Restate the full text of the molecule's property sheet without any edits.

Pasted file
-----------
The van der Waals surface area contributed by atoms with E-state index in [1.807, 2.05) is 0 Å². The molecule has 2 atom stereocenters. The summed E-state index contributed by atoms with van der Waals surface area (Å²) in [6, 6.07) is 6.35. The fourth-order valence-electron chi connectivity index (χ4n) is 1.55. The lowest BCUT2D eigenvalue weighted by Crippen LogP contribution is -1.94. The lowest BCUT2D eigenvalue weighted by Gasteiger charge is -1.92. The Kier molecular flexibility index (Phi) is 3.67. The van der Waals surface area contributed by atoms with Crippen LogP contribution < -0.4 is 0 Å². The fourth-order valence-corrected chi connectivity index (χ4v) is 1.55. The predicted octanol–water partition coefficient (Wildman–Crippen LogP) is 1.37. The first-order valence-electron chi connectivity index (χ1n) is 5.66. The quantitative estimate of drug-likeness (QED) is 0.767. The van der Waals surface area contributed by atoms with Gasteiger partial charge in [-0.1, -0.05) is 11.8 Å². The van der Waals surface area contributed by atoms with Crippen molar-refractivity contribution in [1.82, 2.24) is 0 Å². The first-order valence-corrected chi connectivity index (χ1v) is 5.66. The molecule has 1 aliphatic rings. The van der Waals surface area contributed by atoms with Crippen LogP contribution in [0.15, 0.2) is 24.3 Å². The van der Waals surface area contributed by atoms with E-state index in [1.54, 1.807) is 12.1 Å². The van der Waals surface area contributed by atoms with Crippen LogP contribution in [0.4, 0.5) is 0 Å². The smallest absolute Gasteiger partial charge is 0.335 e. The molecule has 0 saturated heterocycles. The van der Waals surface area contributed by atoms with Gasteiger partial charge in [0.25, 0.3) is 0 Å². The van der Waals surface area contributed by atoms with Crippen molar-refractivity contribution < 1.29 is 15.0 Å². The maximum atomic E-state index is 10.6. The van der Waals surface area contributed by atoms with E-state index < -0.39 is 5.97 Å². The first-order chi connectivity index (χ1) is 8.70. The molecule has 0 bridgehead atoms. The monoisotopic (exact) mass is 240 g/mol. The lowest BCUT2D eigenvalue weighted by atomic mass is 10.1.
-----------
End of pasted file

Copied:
The van der Waals surface area contributed by atoms with E-state index in [1.807, 2.05) is 0 Å². The molecule has 2 atom stereocenters. The summed E-state index contributed by atoms with van der Waals surface area (Å²) in [6, 6.07) is 6.35. The fourth-order valence-electron chi connectivity index (χ4n) is 1.55. The lowest BCUT2D eigenvalue weighted by Crippen LogP contribution is -1.94. The lowest BCUT2D eigenvalue weighted by Gasteiger charge is -1.92. The Kier molecular flexibility index (Phi) is 3.67. The van der Waals surface area contributed by atoms with Crippen LogP contribution < -0.4 is 0 Å². The fourth-order valence-corrected chi connectivity index (χ4v) is 1.55. The predicted octanol–water partition coefficient (Wildman–Crippen LogP) is 1.37. The first-order valence-electron chi connectivity index (χ1n) is 5.66. The quantitative estimate of drug-likeness (QED) is 0.767. The van der Waals surface area contributed by atoms with Gasteiger partial charge in [-0.1, -0.05) is 11.8 Å². The van der Waals surface area contributed by atoms with Crippen molar-refractivity contribution in [1.82, 2.24) is 0 Å². The first-order valence-corrected chi connectivity index (χ1v) is 5.66. The molecule has 1 aliphatic rings. The van der Waals surface area contributed by atoms with Crippen LogP contribution in [0.15, 0.2) is 24.3 Å². The van der Waals surface area contributed by atoms with E-state index in [1.54, 1.807) is 12.1 Å². The van der Waals surface area contributed by atoms with Crippen LogP contribution in [0.4, 0.5) is 0 Å². The smallest absolute Gasteiger partial charge is 0.335 e. The molecule has 0 saturated heterocycles. The van der Waals surface area contributed by atoms with Gasteiger partial charge in [0.25, 0.3) is 0 Å². The van der Waals surface area contributed by atoms with Crippen molar-refractivity contribution < 1.29 is 15.0 Å². The maximum atomic E-state index is 10.6. The van der Waals surface area contributed by atoms with E-state index < -0.39 is 5.97 Å². The first-order chi connectivity index (χ1) is 8.70. The molecule has 0 bridgehead atoms. The monoisotopic (exact) mass is 240 g/mol. The lowest BCUT2D eigenvalue weighted by atomic mass is 10.1.